Friday, July 11, 2014
Mother, Mother is a fast paced psychological thriller about a dysfunctional family who appears to be perfect on the outside but on the inside there are many dark and disturbing elements. Josephine, the mother in the story, is a classic manipulative narcissist who tries to control every aspect of the lives of those around her. Often in destructive and shocking ways.
12-year-old Will is sheltered and pampered by Josephine. She homeschools him and even diagnoses him with autism based on her own beliefs. Teenage Violet begins to rebel slightly against her controlling mother and turns to Eastern philosophy to help her cope - this involves shaving her head, fasting and eventually drug use. One night after a heated family argument, she is sent off to a mental ward by her mother. Douglas, the father, is at first portrayed as more of a background figure who has become an alcoholic and has given up on the state of his family. Rose is the mysterious older sister who has simply vanished, moving away from her family to live with her boyfriend - finally escaping her mother's control. Some family members eventually begin to wonder about her disappearance and the story begins to become darker, confusing and more of a mystery.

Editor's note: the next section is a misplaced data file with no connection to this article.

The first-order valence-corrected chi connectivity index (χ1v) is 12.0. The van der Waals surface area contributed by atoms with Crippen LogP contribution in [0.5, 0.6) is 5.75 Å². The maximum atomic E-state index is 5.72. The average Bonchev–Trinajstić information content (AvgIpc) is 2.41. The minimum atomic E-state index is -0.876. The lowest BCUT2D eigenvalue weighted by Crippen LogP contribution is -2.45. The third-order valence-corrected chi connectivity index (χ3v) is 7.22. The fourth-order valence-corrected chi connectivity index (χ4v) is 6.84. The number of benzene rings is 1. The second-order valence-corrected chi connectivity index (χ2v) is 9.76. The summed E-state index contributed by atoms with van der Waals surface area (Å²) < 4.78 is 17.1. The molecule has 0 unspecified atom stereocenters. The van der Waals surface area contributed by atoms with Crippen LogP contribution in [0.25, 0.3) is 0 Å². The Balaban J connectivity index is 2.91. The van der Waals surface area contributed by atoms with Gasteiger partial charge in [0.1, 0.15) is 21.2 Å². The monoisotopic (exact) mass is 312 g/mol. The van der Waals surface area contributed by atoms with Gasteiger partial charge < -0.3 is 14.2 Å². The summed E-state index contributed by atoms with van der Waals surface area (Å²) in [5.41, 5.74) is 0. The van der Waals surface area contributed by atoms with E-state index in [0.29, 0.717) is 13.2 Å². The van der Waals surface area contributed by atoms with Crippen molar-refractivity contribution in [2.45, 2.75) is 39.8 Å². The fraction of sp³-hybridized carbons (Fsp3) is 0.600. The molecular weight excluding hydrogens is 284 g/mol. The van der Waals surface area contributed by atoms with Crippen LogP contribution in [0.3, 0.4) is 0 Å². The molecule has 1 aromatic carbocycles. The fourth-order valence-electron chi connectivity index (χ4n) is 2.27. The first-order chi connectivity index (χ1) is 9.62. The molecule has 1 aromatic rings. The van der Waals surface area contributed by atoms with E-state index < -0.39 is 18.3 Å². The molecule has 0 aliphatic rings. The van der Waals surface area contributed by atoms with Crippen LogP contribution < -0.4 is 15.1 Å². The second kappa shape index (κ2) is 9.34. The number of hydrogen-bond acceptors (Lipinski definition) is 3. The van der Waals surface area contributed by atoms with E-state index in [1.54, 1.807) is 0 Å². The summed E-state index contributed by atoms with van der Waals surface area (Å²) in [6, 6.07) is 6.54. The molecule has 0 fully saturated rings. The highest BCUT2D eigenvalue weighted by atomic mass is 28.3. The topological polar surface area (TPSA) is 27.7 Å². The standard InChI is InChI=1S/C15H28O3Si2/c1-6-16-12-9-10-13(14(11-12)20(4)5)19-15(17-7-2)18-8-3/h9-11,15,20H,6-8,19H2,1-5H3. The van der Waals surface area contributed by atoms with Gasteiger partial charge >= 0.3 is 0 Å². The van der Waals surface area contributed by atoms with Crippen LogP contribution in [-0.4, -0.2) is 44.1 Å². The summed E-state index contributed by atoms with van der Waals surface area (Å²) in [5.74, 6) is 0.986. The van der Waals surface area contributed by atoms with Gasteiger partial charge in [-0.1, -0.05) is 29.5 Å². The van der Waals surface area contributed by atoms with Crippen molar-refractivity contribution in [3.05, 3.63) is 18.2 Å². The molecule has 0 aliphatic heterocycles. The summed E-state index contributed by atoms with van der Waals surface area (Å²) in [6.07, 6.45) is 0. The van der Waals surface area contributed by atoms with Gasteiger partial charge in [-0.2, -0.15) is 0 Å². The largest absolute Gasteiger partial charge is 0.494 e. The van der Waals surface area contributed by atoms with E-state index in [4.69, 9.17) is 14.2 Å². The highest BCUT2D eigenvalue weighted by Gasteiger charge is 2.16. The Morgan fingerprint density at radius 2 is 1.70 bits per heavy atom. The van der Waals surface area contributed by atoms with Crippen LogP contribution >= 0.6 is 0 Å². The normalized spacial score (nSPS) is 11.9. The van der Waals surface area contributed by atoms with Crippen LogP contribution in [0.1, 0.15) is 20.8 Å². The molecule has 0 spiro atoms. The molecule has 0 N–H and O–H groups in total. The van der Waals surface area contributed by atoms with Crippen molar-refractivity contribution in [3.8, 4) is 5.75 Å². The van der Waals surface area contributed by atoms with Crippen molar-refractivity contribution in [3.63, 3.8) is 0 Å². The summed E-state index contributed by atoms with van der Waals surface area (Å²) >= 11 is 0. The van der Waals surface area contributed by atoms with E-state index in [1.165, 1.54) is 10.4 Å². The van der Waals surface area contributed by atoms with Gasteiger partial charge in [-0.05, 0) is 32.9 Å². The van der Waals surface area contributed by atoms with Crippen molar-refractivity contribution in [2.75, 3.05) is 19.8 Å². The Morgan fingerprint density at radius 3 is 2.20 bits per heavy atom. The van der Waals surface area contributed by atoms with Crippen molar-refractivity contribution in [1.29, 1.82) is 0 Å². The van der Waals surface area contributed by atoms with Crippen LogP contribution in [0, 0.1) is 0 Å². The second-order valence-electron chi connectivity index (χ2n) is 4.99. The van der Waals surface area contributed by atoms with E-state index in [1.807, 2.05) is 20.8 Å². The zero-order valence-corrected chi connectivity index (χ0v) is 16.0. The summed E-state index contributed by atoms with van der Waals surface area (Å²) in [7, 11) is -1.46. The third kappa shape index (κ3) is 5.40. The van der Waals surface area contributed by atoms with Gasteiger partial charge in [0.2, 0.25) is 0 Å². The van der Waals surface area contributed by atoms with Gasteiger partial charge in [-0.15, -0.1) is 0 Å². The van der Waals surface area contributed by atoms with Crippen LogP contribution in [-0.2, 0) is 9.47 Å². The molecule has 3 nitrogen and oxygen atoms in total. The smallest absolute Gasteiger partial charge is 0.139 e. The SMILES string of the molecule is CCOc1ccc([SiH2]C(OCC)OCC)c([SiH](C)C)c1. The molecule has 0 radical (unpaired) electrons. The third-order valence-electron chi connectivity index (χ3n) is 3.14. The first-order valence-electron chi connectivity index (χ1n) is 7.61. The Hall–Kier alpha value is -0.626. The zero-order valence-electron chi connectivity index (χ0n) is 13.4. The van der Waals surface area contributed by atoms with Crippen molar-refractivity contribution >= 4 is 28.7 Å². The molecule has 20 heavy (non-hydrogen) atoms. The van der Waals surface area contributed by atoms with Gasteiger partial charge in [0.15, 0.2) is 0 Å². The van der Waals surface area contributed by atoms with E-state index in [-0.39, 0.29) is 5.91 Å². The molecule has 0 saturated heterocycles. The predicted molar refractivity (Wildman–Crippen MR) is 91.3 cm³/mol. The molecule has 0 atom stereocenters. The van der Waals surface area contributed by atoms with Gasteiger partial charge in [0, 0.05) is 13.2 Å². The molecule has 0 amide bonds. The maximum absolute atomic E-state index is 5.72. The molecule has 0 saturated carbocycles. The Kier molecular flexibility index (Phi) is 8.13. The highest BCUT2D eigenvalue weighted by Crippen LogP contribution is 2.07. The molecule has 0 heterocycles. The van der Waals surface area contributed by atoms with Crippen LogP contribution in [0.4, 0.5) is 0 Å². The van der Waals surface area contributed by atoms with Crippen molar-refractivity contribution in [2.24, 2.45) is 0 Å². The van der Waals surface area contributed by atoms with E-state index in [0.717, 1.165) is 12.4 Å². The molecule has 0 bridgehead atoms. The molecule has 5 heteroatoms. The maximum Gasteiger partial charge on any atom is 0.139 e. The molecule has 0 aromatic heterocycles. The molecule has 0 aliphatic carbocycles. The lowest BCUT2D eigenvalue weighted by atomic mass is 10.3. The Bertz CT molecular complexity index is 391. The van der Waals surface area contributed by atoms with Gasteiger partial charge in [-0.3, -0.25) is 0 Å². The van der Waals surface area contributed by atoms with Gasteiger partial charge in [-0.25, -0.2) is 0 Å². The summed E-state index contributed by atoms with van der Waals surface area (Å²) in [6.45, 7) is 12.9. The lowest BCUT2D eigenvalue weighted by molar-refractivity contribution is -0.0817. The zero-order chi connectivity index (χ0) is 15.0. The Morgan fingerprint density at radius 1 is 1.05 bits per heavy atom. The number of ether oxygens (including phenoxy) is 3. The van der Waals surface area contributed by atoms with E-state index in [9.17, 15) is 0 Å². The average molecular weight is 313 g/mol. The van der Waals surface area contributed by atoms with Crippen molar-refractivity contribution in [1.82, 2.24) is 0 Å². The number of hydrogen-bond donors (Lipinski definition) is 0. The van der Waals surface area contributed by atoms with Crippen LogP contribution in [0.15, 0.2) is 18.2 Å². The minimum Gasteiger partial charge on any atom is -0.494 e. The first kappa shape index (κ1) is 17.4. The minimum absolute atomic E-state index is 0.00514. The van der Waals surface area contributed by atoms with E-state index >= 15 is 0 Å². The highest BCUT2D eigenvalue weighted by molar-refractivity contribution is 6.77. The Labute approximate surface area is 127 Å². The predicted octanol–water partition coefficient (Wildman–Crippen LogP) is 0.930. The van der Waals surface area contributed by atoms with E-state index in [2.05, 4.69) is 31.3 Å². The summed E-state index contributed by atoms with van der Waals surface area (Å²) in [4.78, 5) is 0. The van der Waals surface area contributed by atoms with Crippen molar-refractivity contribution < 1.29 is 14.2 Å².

The book alternates point of view between Will and Violet. At times, it's hard to trust either of the narrators and you begin to question whether Josephine is really as horrible as Violet claims. You begin to wonder who really belongs in the mental hospital. Without giving too much away, the layers and extent of the mother's manipulation are slowly revealed and you begin to understand how truly disturbed she is as both a mother and person.
I wouldn't think of this book as a classic thriller - one with a huge twist or dramatic moment. Much of the madness is described through creepy subtle details. For example, a toilet paper roll being on backwards signifies the downfall of their perfect family facade. By the time I reached the ending, I found it to be a tad predictable but there was still some shock value once you truly realize how dysfunctional the Hurst family really is.
Mother, Mother was a quick easy read. I've heard it keeps getting compared to Girl, Interrupted and other thrillers like Gone Girl. I had a hard time getting into it at first because it seemed to start slow but I quickly got sucked into the mystery and psychological aspects.
FTC Disclaimer: I received this book for free from Blogging for Books for this review